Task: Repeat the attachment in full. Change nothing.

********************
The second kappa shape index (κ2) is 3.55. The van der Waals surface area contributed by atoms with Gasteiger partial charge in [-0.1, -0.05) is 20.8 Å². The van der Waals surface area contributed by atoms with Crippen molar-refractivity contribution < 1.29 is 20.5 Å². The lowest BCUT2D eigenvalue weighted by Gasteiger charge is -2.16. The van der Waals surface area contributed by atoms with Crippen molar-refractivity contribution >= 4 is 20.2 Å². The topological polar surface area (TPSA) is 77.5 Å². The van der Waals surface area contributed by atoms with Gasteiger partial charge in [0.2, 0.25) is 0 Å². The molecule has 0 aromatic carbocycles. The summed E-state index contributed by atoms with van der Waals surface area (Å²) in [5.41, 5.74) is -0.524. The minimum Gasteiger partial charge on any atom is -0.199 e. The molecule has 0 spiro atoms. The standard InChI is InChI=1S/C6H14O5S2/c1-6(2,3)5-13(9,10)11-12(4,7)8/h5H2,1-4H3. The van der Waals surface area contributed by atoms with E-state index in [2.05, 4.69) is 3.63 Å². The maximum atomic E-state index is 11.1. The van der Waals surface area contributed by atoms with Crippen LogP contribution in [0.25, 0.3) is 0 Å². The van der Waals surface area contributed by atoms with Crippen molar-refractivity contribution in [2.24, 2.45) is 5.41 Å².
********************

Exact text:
The second kappa shape index (κ2) is 3.55. The van der Waals surface area contributed by atoms with Gasteiger partial charge in [-0.1, -0.05) is 20.8 Å². The van der Waals surface area contributed by atoms with Crippen molar-refractivity contribution < 1.29 is 20.5 Å². The lowest BCUT2D eigenvalue weighted by Gasteiger charge is -2.16. The van der Waals surface area contributed by atoms with Crippen molar-refractivity contribution >= 4 is 20.2 Å². The topological polar surface area (TPSA) is 77.5 Å². The van der Waals surface area contributed by atoms with Gasteiger partial charge in [0.2, 0.25) is 0 Å². The molecule has 0 aromatic carbocycles. The summed E-state index contributed by atoms with van der Waals surface area (Å²) in [5.41, 5.74) is -0.524. The minimum Gasteiger partial charge on any atom is -0.199 e. The molecule has 0 spiro atoms. The standard InChI is InChI=1S/C6H14O5S2/c1-6(2,3)5-13(9,10)11-12(4,7)8/h5H2,1-4H3. The van der Waals surface area contributed by atoms with E-state index in [2.05, 4.69) is 3.63 Å². The maximum atomic E-state index is 11.1. The van der Waals surface area contributed by atoms with Crippen LogP contribution in [0.25, 0.3) is 0 Å². The van der Waals surface area contributed by atoms with Crippen molar-refractivity contribution in [2.24, 2.45) is 5.41 Å².